|The current Kabwata Baptist Church elders (with two pastors)|
Then why on earth am I bringing up this subject? It is because in the second of the two conferences I preached at in Brazil (I am typing this on the plane flying back home) one of the speakers brought it up. He argued that all elders are pastors and all pastors are elders. In fact, he stated that he does not want to be called a pastor but simply an elder. He challenged us to show him in the Bible where anyone, except the Lord Jesus Christ, was called a pastor.
He went so far as to say that he did not believe in “this thing called a call to the ministry”. It is very misleading, he said. If a person claims that he is called by God to be a pastor it shuts out the church from assessing him. “How can you question a person who says that God has called him? Everything is taking place inside him and you are not in there!” Instead, he argued, it is the church that must call a person. He asserted, “God calls a person through the church. That way the church can assess whether a person should be an elder or not. We Presbyterians are wrong on this point. We need to correct this.”
An appreciated note of warning
Of course, where I was seated I thought, “Oh, please, not again.” I think that people mean well who question the distinction in the eldership between those who claim to have the call of God upon their lives to the preaching ministry and those who simply express willingness and a desire to serve as overseers in already established churches. There can be a very unhealthy separation between the two that makes the latter feel like second-rate citizens in the eldership. In fact, sometimes Christians speak as if there are three distinct offices in the church—the pastor, the elders, and the deacons.
So, let us at least agree that there are only two offices in the church—elders and deacons. That is not the issue. The bone of contention is whether it is right to speak about two kinds of elders, and thus designate one kind as “pastor” and the other simply as “elder”? I think that a case can be made for both sides of the argument, and the Brazilian brother brought out some of the chief arsenals of those who contend that there should be no difference. Elder is the office and “pastor” is simply the work that elders do—period.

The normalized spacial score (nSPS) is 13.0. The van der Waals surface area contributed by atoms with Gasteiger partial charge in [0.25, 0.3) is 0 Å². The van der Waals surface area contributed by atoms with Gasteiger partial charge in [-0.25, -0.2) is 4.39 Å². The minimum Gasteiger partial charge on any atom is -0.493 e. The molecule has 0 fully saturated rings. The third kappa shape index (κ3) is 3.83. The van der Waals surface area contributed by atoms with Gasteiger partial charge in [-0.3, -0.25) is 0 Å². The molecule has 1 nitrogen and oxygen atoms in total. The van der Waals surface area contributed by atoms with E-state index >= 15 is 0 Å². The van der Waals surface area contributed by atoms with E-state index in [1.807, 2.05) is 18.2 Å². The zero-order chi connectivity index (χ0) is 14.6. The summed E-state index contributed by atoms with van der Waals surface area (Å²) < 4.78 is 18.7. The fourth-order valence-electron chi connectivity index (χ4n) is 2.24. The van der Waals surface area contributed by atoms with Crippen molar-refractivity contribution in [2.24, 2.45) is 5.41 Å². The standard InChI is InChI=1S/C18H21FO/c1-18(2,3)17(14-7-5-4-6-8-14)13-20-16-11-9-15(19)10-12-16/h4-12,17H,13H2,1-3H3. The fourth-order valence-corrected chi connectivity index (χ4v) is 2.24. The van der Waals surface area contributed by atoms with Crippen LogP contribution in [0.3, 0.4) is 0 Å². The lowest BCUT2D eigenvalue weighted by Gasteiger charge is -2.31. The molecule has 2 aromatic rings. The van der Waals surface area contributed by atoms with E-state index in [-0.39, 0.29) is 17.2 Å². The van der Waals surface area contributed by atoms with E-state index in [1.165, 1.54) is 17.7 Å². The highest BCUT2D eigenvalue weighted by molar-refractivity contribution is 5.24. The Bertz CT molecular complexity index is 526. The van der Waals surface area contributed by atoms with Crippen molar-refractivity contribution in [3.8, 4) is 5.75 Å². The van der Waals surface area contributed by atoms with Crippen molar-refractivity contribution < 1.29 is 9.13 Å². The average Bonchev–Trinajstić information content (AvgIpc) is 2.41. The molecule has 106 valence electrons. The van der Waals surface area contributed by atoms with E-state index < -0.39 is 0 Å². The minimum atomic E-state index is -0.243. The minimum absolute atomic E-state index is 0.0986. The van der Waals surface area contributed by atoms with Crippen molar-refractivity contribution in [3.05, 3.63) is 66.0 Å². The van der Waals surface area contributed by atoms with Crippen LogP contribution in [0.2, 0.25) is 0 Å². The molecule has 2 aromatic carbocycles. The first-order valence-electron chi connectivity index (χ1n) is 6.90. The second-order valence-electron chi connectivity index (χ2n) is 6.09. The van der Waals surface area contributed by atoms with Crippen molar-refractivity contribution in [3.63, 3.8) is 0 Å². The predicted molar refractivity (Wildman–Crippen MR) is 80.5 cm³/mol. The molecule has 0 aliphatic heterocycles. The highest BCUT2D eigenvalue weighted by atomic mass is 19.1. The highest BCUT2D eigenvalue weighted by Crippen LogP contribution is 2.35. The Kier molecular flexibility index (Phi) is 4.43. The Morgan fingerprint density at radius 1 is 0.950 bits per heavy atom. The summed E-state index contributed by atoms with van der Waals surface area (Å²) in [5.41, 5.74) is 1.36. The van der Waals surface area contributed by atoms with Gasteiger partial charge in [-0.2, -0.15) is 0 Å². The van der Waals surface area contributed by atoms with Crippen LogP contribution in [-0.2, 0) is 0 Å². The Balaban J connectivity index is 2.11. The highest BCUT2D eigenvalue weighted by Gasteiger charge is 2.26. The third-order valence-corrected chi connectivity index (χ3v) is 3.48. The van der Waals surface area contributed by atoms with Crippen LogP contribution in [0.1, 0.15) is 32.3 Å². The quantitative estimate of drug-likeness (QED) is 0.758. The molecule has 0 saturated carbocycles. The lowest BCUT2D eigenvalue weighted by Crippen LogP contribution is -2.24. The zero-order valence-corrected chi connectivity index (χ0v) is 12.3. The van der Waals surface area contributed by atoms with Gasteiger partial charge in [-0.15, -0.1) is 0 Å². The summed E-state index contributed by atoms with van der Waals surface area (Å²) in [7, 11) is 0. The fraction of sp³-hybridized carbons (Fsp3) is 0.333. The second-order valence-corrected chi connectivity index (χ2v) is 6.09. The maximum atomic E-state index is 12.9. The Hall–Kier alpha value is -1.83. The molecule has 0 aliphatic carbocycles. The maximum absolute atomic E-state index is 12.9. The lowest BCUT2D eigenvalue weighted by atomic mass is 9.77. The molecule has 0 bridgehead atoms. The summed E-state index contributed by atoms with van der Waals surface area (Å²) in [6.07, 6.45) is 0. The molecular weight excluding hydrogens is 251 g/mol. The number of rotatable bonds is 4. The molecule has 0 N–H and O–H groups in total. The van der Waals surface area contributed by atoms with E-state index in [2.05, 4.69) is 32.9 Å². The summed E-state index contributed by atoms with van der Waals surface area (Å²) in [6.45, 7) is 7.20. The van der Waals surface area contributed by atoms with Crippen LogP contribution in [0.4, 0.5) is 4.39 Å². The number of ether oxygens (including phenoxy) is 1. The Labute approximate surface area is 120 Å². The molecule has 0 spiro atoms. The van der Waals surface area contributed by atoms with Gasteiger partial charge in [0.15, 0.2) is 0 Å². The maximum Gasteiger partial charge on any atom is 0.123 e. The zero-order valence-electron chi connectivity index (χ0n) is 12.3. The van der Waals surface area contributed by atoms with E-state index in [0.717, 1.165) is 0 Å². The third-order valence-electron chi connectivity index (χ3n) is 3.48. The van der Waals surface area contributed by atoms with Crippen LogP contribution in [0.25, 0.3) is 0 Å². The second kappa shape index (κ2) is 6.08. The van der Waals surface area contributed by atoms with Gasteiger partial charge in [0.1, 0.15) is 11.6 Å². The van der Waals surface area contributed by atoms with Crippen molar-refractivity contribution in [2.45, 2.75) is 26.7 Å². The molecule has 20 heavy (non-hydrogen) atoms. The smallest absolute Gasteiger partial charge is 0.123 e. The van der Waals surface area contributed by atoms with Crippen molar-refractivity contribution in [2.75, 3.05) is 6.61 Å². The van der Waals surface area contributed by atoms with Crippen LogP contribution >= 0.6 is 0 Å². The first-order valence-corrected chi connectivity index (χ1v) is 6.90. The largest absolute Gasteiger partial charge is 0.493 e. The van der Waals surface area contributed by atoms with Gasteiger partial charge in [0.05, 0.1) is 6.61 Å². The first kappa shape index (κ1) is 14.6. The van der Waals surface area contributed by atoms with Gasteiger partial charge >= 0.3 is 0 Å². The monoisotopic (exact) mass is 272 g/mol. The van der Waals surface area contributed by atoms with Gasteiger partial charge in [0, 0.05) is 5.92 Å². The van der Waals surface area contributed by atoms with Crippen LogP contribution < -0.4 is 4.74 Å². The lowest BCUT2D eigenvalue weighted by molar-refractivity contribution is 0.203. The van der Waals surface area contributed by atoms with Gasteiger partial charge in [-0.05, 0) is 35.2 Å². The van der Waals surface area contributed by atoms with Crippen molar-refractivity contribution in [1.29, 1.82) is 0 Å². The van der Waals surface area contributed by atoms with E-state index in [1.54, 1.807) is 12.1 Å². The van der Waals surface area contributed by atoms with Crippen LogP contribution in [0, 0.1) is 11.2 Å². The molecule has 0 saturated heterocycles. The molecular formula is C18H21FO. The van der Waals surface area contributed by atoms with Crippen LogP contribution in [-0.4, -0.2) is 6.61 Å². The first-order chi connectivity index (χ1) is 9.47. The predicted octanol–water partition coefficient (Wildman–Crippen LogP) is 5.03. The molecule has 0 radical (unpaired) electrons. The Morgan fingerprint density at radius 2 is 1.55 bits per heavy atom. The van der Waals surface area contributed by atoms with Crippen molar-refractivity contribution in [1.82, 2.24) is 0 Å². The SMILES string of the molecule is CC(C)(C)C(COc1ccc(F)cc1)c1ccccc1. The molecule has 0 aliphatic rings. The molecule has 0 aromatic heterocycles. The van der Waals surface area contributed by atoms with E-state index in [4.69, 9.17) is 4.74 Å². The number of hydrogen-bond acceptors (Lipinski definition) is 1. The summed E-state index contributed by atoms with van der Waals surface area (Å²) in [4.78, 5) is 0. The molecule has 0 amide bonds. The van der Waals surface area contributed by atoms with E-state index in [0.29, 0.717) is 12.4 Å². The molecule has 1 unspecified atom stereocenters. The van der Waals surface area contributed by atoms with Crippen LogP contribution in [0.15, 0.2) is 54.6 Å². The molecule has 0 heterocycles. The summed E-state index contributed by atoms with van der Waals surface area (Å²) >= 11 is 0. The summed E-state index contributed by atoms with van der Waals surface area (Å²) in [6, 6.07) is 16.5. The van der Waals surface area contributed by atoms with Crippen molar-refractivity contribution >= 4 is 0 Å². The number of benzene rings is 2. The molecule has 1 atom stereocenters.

Let me say that I have a lot of respect for those who hold on to this position. I see sincerity in their arguments. I also see a concern to remove the clerical Christianity that puts a reinforced concrete wall between clergy and laity, and so alienates ordinary Christians from a sense of ownership in the church. It turns pastors into priests who alone seem to be hearing the voice of God. Such a division invariably leads us back to the pre-Pentecost, Old Testament religion. It also opens us up to the extremities that have dogged extreme-Charismatic circles, with their untouchable anointed servants of God, who have become demagogues.
There are two kinds of elders
Having said that, however, it is equally clear to me that those who often argue for this position fail to also give credence to the fact that there are equally sustainable and tenable arguments for the other position. In other words, this is a matter where we must agree to disagree and wait until heaven to see who was actually right. Let me state a few arguments for the position that there are certainly two kinds of elders within the eldership—those who claim to have the call of God upon their lives to the preaching ministry and those who simply express willingness and a desire to serve as overseers in already established churches.
Let us at least admit that 1 Timothy 5:17 suggests that those elders who govern well and labour in the Word and doctrine must be treated differently from the rest. They are to receive double honour, which in the context suggests both distinct recognition and pay (see the use of the Greek word “time” in 1 Timothy 5:3, 6:1). At least, let us admit this much.
But, should those elders who distinguish themselves this way be the only ones to use the title of “pastor”? It should first be stated that the Bible does not make much of titles. It especially discourages titles when they go beyond acknowledging the distinct service someone renders in the church and becomes a way of grading people in the church into classes. So, strictly speaking, we should not be fighting about titles. We are all just brothers and sisters in Christ.
I only address this because the argument is not simply about common titles but about obliterating the distinction in the eldership between those who claim to have the call of God upon their lives to the preaching ministry and those who simply express willingness and a desire to serve as overseers in already established churches. Those who say that all pastors are elders and all elders are pastors are essentially saying that there is no difference between these two because “all the elders pastor”. So, why deny them the title and only give it to those in the eldership who claim to have a call to the preaching ministry?